To scan or not to scan: research shows how to personalize lung cancer screening decisions
For smokers and former smokers, the threat of lung cancer always lurks in the shadows.
To flush it out of the darkness, some decide to get their lungs scanned by a CT machine, which can find a tumor early enough to stop it—or set off a false alarm that turns out to be nothing.
Others may avoid the scans, or don't know they should have one, even though they are the type of person who has the most to gain from screening, according to official recommendations in effect for the last five years.
Now, a new study shows how to personalize the lung cancer screening decision for every patient. The results could help doctors fine-tune their advice to patients, so that it's based not just on a patient's individual lung cancer risk and the potential benefits and harms of screening, but also a likely range of patient attitudes about looking for problems and dealing with the consequences.
Published in the Annals of Internal Medicine, the study forms the backbone for new free online decision tools aimed at physicians and their teams, and at members of the public.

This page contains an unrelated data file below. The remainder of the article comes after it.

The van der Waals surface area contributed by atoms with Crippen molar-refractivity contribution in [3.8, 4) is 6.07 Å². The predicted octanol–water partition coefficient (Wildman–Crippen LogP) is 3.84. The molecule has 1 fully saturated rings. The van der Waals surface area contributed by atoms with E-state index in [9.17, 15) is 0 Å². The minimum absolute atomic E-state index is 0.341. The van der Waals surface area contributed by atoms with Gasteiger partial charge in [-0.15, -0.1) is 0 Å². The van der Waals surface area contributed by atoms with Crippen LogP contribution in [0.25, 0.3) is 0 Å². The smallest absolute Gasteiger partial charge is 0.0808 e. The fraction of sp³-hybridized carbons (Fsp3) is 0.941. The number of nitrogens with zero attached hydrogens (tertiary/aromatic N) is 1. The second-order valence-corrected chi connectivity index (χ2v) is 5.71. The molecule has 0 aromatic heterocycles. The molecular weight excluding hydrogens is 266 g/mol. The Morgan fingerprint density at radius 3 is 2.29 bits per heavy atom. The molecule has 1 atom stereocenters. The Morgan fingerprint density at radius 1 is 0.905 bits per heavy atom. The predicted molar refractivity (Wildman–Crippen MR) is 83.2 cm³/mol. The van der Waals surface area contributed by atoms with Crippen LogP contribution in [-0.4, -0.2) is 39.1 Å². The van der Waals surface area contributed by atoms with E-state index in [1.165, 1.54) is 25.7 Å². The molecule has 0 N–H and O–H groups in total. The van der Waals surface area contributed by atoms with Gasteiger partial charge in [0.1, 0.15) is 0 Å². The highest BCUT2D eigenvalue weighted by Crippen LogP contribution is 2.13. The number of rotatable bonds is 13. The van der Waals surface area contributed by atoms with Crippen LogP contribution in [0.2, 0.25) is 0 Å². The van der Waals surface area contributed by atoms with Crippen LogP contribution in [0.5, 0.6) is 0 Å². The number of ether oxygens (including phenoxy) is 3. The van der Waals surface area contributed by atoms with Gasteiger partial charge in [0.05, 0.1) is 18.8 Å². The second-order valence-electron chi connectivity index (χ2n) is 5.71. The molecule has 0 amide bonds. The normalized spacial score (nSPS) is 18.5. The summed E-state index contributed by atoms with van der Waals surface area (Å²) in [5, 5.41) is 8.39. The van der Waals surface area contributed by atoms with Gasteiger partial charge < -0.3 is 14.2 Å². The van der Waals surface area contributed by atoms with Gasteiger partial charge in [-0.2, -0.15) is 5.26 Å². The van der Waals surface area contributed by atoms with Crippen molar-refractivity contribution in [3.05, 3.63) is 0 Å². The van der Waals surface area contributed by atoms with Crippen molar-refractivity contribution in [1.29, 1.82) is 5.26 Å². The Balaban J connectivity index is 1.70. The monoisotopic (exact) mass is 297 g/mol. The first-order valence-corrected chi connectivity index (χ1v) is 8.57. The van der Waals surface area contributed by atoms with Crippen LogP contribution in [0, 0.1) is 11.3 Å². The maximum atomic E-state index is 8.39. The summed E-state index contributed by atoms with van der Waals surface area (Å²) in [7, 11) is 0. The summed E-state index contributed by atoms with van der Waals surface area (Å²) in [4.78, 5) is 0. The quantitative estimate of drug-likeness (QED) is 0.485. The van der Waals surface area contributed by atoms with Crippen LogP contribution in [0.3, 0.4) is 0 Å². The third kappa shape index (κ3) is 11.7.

The tool for clinicians, called Lung Decision Precision, was designed by a University of Michigan and Veterans Affairs team to help clinicians talk with patients and their loved ones about whether to a lung CT scan might be a good idea for them.
The same team has also launched a website for patients and their loved ones, http://www.shouldiscreen.com, that gives easy-to-understand information about the positives and potential negatives of lung cancer screening, and allows individuals to calculate their risk of lung cancer.
Tanner Caverly, M.D., M.P.H., led the team that did the new computer-based simulation analysis using data from major studies of lung cancer screening, and national data on the potential screening population under the current guidelines.